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Top 5 Vampire Fiction Reads of all Time
This list sorts the wheat from the chaff, the men from the boys and the proper vampires from the sparkly angst-ridden teenagers.

  1.  I am legend by Richard Matheson- This book seems surprisingly modern considering it was written in 1954, and no, it is nothing like the film so you can’t watch it and claim to have read the book.  Sorry. Robert Neville is an ordinary manual labourer, and seems to be the last human left on the planet after some kind of nuclear incident. But that’s not all, the planet is seemingly over-run by vampires who wake up at night and attack Neville’s house. The book has a much more scientific explanation for the presence of Vampire zombies, which is perfect for any sceptics among you who whilst reading fiction think ‘that will never happen’. I’m not saying it will, but Matheson makes it a lot more conceivable. We see flashbacks of the people in Neville’s life and how they succumb to the Vampire disease, and also watch him slowly lose his mind and yearn for any kind of company. This is quite a depressing read, but the explanations for why garlic and other apparatus ward off vampires are well thought out. 
                                                                                                                                                                  
  2.  Interview with the Vampire by Anne Rice- written in the 1970s, this is a cautionary tale of giving up morality and emotion for eternal life. Anne Rice introduces Louis, Lestat and Claudia, a child vampire, an incredibly odd make-shift family. Louis, a vampire oddly troubled by his conscience, tells the story of how he came to be immortal and his quest to find others like him. This isn’t your average vampire story, it questions the meaning of life, the role of women, family and love as well as being incredibly gory and macabre in places. There are more vampires with varied personalities in this than you can shake a stake at, and you love them and hate them in equal measure.  This is quite a mammoth of a book however, so you have to really commit to the characters. Luckily they are so complex and infuriating as well as entertaining that it makes it easier for you. This is part of The Vampire Chronicles, so there are plenty more stories that follow this one if you develop a taste for it.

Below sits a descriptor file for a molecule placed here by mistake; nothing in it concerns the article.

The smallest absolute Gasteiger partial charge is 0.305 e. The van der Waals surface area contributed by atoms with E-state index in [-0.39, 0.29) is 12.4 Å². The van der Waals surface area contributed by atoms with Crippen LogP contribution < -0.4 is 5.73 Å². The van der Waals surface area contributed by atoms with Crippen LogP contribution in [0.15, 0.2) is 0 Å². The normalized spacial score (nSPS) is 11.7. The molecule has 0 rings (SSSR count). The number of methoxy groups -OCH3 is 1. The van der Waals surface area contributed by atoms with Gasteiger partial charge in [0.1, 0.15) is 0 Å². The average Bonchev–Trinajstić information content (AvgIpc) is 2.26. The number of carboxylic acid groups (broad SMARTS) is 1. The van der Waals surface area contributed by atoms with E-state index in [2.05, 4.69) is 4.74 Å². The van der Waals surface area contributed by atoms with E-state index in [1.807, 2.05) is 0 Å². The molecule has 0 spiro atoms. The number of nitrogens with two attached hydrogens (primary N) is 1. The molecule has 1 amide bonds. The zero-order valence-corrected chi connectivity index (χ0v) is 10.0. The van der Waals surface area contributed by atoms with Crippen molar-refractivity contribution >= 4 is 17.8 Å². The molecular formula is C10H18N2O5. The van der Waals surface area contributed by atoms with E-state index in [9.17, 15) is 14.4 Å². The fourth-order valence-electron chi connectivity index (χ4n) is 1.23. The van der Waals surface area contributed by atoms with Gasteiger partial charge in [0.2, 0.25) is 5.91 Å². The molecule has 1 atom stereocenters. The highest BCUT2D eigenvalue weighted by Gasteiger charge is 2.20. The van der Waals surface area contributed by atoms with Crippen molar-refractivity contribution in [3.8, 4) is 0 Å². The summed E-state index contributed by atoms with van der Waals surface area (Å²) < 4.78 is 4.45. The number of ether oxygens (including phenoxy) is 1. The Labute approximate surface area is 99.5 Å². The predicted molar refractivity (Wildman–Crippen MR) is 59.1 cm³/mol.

3.  Let the right one In by John Ajvide Lindqvist - Written in 2004 This is a tale of friendship and love between a young victim of bullying named Oskar and a young-looking 200 and something year old, transgender vampire named Eli. The children become fast friends and help to fight each other’s battles. I’m sure by now you’ve guessed that this is massively uncomfortable reading. This deals with the creepy ground of child vampires, and also subjects such as murder and paedophilia. I wouldn’t read this immediately before going to sleep, or if you’re alone in the house, or if you’re of a weak disposition. In fact, unless you’re morbidly curious you may want to stick to more light-hearted reading, but perhaps you wouldn’t be reading this list if you weren’t.

  4.  Dracula by Bram Stoker- You can’t mention vampire books that have to be read and not mention the father of them all. Although this wasn’t the first emergence of the vampire as an idea, it is certainly the most memorable founding narrative. It can be quite hard to get into at first as the opening chapters are those of Jonathan Harker’s diary, a man who enjoys speaking in detail of the meals he eats, but once you get past all the chicken recipes the sense of intrigue and horror Stoker invokes is sure to get you tingling. The mystery of Renfield’s behaviour, Lucy’s sleep walking and what exactly the Count wants as Jonathan are thrilling. It also has some of the most loyal and slightly odd characters, Van Helsing being of particular interest. If you get bored of one narrator don’t worry, several of the characters’ diaries make up the story so that you won’t be stuck with one for too long.

  5.  Fangland by John Marks- The most recent of our choices, this novel was written in 2007 and is a nod to Dracula, with a much more modern feel. This 21st Century revamp sees main character Evangeline Harker, an associate producer on a TV show travel to Transylvania looking for story and ends up gaining eternal life and a lust for blood. This has all the intrigue of Dracula, with a slightly sexed up plot and less focus on what all the characters eat for dinner. This may be the easiest on our list to get through, and like Dracula it is in epistolary form, but in contrast Marks also uses emails. So if the old fashioned style of Stoker’s Dracula doesn’t get your blood pumping, this is sure to be the way to go.


Naomi Toseland is a young writer based at Cardiff Metropolitan University.

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